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Haters Clock Off - Why Axl Rose Is Still A Legend

By NME Blog

Posted on 08 Sep 10

 
 

He may not have been punctual at the Reading and Leeds Festivals, but Axl Rose doesn’t have to play for our timetables, argues Jeremy Allen

Few legends come with ‘punctuality’ on their résumés. Mark E Smith is never on time. Amy Winehouse, a fledgling legend if you will, is dependably tardy.

You know your friend who always turns up an hour late for coffee or doesn’t show at the cinema for that Werner Herzog double bill you’ve been excited about for months then texts you at 2am as you’re dozing off with a lie like: “Bus hit child. FML”.

Well, Axl Rose is a bit like your friend, only less considerate.

Axl Rose

He might look like Mick Hucknall at a linedancing convention, or ex-footballer Alan Brazil wearing a Stetson these days, but there’s one thing you can be sure of, he’s Axl fucking Rose, that’s who. His appetite for destruction has not withered with age, it just takes him longer to leave the house.


“I was standing down the front for the whole fucking first hour that they were meant to be onstage. What a total fucking shambles,” complained Milo Cordell from The Big Pink, a not untypical reaction. “Then I left before it all kicked off at the end. Disaster.”

But Milo, were you not aware this was the man behind ‘Chinese Democracy’, a record in gestation for 15 protracted years? Axl’s procrastination became such that, in 2003, The Offspring threatened to release ‘Chinese Democracy (You Snooze You Lose)’.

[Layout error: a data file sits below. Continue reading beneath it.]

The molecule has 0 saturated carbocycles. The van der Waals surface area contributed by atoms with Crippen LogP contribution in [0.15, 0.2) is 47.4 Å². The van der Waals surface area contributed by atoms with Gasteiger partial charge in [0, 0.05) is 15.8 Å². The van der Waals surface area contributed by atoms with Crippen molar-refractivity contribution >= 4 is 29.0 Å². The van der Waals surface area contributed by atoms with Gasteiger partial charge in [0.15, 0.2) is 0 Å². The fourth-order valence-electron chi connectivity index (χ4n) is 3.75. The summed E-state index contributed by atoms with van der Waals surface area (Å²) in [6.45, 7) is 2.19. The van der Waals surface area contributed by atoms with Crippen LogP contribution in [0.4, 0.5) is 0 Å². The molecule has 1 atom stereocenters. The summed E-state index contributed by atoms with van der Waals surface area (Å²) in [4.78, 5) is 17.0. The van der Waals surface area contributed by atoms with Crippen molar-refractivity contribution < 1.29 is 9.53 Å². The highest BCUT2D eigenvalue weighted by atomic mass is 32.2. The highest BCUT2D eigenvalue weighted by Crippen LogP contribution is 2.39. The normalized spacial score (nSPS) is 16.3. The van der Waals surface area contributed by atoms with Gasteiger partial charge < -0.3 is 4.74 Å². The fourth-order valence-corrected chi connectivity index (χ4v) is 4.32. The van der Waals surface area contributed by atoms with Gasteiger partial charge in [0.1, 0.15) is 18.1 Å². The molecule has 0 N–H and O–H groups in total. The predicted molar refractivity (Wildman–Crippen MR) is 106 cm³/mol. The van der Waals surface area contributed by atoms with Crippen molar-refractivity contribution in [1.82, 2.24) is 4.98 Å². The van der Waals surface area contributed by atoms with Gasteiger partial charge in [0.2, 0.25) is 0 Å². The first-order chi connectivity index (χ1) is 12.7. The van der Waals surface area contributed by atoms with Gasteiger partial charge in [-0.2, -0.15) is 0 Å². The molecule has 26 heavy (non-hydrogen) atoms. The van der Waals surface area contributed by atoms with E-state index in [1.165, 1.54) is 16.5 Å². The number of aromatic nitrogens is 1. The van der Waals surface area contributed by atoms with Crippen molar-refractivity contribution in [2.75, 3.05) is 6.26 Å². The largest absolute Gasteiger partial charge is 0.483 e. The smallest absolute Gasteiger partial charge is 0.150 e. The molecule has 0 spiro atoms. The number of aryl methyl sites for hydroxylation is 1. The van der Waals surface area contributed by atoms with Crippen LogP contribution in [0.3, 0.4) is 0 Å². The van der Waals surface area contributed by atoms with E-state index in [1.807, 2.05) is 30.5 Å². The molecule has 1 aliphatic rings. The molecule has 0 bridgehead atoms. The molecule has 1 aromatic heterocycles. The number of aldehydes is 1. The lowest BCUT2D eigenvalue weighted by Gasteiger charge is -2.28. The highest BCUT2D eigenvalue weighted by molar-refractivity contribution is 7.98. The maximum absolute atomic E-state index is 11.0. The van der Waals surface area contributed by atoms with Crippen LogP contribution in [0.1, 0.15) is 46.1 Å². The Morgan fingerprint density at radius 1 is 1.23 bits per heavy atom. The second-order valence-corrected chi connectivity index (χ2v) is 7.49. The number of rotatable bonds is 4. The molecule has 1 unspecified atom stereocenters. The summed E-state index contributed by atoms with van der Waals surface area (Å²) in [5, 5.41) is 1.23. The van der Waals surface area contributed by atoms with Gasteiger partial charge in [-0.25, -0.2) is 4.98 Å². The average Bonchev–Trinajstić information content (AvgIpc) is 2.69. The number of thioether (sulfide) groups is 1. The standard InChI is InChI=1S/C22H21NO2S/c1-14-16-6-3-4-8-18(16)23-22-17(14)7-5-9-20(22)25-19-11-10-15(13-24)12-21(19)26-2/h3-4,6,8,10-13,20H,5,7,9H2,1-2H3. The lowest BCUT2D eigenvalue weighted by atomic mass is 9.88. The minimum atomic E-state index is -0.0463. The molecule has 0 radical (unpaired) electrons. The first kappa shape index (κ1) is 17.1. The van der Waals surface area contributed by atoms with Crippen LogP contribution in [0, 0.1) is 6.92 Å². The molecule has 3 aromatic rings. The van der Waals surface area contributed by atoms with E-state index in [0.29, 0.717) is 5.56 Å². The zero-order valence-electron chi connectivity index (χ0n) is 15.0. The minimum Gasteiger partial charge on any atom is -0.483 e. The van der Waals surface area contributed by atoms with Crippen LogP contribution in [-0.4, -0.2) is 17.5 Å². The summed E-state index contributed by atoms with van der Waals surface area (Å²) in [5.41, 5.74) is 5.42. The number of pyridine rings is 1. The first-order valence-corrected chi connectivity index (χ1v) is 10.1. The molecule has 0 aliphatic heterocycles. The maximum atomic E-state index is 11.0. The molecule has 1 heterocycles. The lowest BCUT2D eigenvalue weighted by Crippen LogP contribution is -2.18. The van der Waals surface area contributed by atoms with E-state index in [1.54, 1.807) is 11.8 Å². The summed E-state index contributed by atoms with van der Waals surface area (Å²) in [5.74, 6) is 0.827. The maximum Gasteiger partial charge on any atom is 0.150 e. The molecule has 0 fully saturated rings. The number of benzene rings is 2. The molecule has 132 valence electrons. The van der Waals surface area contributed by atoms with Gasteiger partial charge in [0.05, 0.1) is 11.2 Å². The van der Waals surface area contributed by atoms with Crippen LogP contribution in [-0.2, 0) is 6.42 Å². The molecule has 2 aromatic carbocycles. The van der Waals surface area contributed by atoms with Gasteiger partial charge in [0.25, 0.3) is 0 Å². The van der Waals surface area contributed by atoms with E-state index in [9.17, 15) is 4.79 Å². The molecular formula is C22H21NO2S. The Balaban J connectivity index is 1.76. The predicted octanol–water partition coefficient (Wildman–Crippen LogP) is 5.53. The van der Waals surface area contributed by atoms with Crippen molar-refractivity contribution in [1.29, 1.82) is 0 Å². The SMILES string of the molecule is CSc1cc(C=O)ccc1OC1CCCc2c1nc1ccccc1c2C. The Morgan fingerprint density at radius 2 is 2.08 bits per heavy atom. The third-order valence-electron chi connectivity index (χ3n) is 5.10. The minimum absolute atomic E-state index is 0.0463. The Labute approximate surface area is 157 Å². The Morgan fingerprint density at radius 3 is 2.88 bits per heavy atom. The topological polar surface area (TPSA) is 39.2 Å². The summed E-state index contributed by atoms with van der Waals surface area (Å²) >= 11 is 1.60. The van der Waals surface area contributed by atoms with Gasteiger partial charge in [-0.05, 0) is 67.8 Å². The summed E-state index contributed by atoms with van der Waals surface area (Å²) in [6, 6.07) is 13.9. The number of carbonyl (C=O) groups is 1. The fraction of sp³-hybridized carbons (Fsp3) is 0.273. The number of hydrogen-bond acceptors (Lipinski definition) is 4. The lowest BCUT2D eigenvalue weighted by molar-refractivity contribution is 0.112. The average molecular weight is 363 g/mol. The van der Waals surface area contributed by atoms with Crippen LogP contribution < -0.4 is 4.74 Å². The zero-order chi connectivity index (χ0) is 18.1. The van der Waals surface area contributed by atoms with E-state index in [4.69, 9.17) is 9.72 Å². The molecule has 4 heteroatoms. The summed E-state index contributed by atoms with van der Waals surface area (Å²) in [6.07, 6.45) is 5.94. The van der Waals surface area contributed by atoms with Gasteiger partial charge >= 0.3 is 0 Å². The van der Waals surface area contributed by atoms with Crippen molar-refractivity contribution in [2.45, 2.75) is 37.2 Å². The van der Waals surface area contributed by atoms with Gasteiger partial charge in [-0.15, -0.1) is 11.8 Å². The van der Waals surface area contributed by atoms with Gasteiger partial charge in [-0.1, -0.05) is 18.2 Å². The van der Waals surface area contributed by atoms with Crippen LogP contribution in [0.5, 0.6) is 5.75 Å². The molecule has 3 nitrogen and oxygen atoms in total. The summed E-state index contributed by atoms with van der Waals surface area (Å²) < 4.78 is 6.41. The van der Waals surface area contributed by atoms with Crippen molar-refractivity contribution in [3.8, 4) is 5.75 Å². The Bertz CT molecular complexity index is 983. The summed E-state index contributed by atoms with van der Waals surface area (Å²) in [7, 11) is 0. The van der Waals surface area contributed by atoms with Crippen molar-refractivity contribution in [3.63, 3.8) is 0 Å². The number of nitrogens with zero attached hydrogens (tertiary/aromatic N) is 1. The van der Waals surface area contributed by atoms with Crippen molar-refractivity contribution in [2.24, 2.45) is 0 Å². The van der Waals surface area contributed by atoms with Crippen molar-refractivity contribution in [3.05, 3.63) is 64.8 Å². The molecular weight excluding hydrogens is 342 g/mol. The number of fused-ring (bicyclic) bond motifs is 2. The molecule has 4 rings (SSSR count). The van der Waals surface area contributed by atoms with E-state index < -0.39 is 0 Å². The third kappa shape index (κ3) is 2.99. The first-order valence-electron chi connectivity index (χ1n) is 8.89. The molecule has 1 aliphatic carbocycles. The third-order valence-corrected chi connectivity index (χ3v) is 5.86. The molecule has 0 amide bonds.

With this knowledge the question must be asked: why the surprise? Here is a lunatic who nearly caused a riot in Newcastle in 2006 when he refused to appear until somebody had cooked him a roast dinner. If you were confounded by Guns N’ Roses’ late late show then you need to learn some rules of life:

1) Never skimp on haircuts or razors.

2) Always leave the house with clean pants in case you’re in an accident.

3) Nothing is certain except for death, taxes and Axl Rose refusing to play ball ’til his Aunt Bessie’s have risen.

“What’s so civil about war anyway?” he wailed profoundly in 1991, and it’s “war” he’s declared on the organisers, claiming they had some kind of deal in place so GN’R could play happily ’til dawn regardless of needless, tedious district council regulations.

Organiser Melvin Benn was not surprised. Prior to the shows he’d told NME “there isn’t an option for them to carry on late” and afterwards said “bands often say things like that when they are curtailed”. Axl clearly didn’t see it this way.

“The cops and the promoters wanna fuck us in the ass!” he screamed at Leeds. “Fuck you!”

But the thing is, we mere mortals with our despot alarm clocks and tinpot timetables, dancing to the beat of our circadian rhythms and clocking on and off, we have no concept of what it’s like to sporadically hire and fire a man called Buckethead. So let’s allow Axl to be a legend in his own time, OK?

In NME last week, Tim Chester called Rose “one of music’s biggest jokes”. But the thing about those shows, most importantly, is that the assembled still got to hear ‘Welcome To The Jungle’, ‘Sweet Child O’ Mine’, ‘You Could Be Mine’, ‘November Rain’, at Reading an exclusive acoustic ‘Paradise City’ with the sound cut and, er... DJ Ashba’s guitar solo.

The latter element aside, not that bad considering the fuss that’s been made and the slaggings. Joke perhaps, but an entertaining joke, a diva, a dictator and a demigod he is also.

On the Friday he was crucified, but at Leeds on the third day, he was just Axl Rose. What else did we expect – and really, would we have wanted anything else?

Axl Rose - Hero or tosser?

This article originally appeared in the September 4 issue of NME

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